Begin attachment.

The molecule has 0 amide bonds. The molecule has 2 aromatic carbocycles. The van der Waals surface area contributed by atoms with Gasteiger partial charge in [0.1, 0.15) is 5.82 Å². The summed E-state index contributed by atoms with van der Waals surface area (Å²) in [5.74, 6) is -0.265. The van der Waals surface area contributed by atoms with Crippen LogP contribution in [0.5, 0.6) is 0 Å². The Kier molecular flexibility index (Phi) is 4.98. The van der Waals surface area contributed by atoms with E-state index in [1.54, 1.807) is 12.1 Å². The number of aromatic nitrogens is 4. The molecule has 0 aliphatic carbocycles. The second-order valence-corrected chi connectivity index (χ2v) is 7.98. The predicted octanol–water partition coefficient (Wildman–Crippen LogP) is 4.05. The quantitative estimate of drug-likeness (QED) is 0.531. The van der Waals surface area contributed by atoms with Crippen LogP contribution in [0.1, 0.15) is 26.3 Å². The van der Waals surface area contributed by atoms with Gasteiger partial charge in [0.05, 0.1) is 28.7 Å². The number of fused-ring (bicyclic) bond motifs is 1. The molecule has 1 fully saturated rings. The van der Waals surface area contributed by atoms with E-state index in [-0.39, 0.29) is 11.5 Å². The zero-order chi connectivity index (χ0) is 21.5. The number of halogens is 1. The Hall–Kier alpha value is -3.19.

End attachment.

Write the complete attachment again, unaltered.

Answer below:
The molecule has 0 amide bonds. The molecule has 2 aromatic carbocycles. The van der Waals surface area contributed by atoms with Gasteiger partial charge in [0.1, 0.15) is 5.82 Å². The summed E-state index contributed by atoms with van der Waals surface area (Å²) in [5.74, 6) is -0.265. The van der Waals surface area contributed by atoms with Crippen LogP contribution in [0.5, 0.6) is 0 Å². The Kier molecular flexibility index (Phi) is 4.98. The van der Waals surface area contributed by atoms with E-state index in [1.54, 1.807) is 12.1 Å². The number of aromatic nitrogens is 4. The molecule has 0 aliphatic carbocycles. The second-order valence-corrected chi connectivity index (χ2v) is 7.98. The predicted octanol–water partition coefficient (Wildman–Crippen LogP) is 4.05. The quantitative estimate of drug-likeness (QED) is 0.531. The van der Waals surface area contributed by atoms with Crippen LogP contribution in [0.1, 0.15) is 26.3 Å². The van der Waals surface area contributed by atoms with Gasteiger partial charge in [0.05, 0.1) is 28.7 Å². The number of fused-ring (bicyclic) bond motifs is 1. The molecule has 1 fully saturated rings. The van der Waals surface area contributed by atoms with E-state index in [-0.39, 0.29) is 11.5 Å². The zero-order chi connectivity index (χ0) is 21.5. The number of halogens is 1. The Hall–Kier alpha value is -3.19.